Hereditary, the debut feature from writer-director Ari Aster, ended in a place of grisly, ritual madness. Midsommar, his follow-up, takes that finale and extends it to feature length.
To be fair, Midsommar opens with a lengthy pre-title prologue that patiently establishes some psychological groundwork before the nuttiness kicks in. Dani (Florence Pugh, so good in 2017’s Lady Macbeth) finds herself in an unsteady place, having recently received some concerning emails from her sister, who suffers from bipolar disorder. Her boyfriend Christian (Jack Reynor) offers comforting words, but his body language remains distant. Then tragedy occurs.
In the aftermath, Dani finds herself mentally adrift, in a post-traumatic fugue state. Christian, whose gestures have begun to feel even more hollow, tells her that he and some friends are planning a trip to Sweden, to attend a midsummer festival in the small village where one of those friends grew up. Dani decides to tag along—hoping for fresh scenery, and perhaps a chance to solidify things with Christian.
Once in Sweden, it doesn’t take long for us to realize that something is amiss (an earlier clue is the eerie, fairy tale-like illustrations in Dani’s apartment). The “village” is actually a commune, cut off from society at large, where everyone wears embroidered white frocks and follows daily, gendered-prescribed routines. When Dani and the others arrive, the commune is preparing for a week-long celebration that includes the crowning of a May Queen. Any guesses as to whether or not Dani will be involved?
Like Hereditary, Midsommar functions as an outlandish imagining of the effects of personal trauma, especially for someone who already struggles with an unsteady mind. Yet the psychology and the horror aren’t quite as holistically handled this time around. In Hereditary, those two elements performed a macabre dance, so that you were never quite sure (at least until that finale) if what was happening was a case of mental illness or supernatural interference. Once Midsommar sets its psychological table with that prologue, it pretty much becomes a two-hour enactment of strange rituals—fascinating in their oddness and the controlled way that Aster stages them, but also predictable in their increasing gruesomeness and terror. There are so many of these scenes, with the level of outrageousness continually ramping up, that the movie eventually begins to flirt with camp. (There’s a moment during a ritualized sex act that is hard to take any other way.)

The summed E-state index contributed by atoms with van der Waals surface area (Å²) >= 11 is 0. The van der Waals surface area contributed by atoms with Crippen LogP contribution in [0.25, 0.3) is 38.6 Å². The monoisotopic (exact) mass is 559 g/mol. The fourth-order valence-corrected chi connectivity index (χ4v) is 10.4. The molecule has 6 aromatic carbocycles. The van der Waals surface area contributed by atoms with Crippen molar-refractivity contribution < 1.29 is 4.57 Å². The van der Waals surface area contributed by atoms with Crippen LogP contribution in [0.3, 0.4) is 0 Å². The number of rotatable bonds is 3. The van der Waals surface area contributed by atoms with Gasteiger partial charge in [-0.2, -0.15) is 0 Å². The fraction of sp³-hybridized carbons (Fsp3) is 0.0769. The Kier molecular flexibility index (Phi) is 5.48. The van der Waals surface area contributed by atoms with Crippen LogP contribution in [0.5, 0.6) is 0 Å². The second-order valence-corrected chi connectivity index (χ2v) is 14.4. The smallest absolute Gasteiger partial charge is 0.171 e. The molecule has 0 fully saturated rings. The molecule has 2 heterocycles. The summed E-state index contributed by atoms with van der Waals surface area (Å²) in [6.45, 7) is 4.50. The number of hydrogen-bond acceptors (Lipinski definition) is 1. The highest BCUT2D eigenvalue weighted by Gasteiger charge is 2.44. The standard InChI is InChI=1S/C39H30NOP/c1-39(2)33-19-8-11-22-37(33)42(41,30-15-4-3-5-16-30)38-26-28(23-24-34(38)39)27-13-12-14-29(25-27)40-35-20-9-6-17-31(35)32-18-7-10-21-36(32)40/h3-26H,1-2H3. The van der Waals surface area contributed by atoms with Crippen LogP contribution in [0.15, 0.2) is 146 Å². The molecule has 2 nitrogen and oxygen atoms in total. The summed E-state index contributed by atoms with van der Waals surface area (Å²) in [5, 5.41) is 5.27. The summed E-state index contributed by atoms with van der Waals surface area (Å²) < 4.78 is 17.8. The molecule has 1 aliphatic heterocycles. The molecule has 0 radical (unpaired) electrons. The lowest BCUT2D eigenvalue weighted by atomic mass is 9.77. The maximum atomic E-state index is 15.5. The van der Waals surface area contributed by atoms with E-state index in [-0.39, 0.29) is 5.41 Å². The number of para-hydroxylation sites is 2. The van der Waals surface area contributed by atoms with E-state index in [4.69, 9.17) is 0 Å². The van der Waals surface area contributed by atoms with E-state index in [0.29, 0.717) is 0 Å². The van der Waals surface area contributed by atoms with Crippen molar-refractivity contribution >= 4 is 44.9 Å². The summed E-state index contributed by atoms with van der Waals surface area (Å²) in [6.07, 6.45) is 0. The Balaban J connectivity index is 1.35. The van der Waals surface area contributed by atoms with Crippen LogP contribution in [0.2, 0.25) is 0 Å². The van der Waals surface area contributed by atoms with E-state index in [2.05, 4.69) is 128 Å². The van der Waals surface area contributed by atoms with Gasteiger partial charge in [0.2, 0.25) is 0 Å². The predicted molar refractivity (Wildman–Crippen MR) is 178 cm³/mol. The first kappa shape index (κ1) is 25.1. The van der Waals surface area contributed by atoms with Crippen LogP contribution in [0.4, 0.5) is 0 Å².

Perhaps all of this would register as more than spectacle for spectacle’s sake if Midsommar had stronger main characters. Pugh capably captures Dani’s distress—both inside and out—but Aster doesn’t give her a showcase moment as he did for Toni Collette in Hereditary (I’m thinking of the group therapy confession scene). Reynor, meanwhile, is a blank slate as a screen presence; I understand that Christian is supposed to be fickle and aloof, but he still could have been interesting. As for Christian’s other friends—played by Will Poulter and William Jackson Harper—they’re barely sketched out as characters, leaving the actors very little to play.
As a formalist, however, Aster still has incredible command, even if some of his techniques are already predictable: the hard cuts as transitions; the way the camera slides through walls as it follows characters from one room to the next; the growing dissonance on the soundtrack. New to Midsommar are an eerie, overexposed lighting scheme to capture Sweden’s midnight sun and an undulating visual effect that surrounds the characters after they’ve imbibed hallucinogenic herbs or mushrooms. This trick especially comes into play during the film’s gonzo climax, so that one of the flowers on Dani’s headband pulses like a predatory creature.
There is another touch that’s familiar from Hereditary, and at this point might be considered Aster’s signature visual motif: a character howling in open-mouthed despair. In Midsommar, we first witness this in the prologue, as Dani wails in Christian’s arms, trying to process the terrible news she’s received. Later, at the commune, there are multiple moments in which a ritual elicits howling from the participant—and in those cases the watching villagers join in on the awful noise. At first they seem to be offering a weird sort of consolation, but by the film’s ghastly climax the moaning sounds like mockery. In those moments Midsommar is horrifying, to be sure, but without the psychological undergirding that Hereditary offered, it’s also a bit hollow.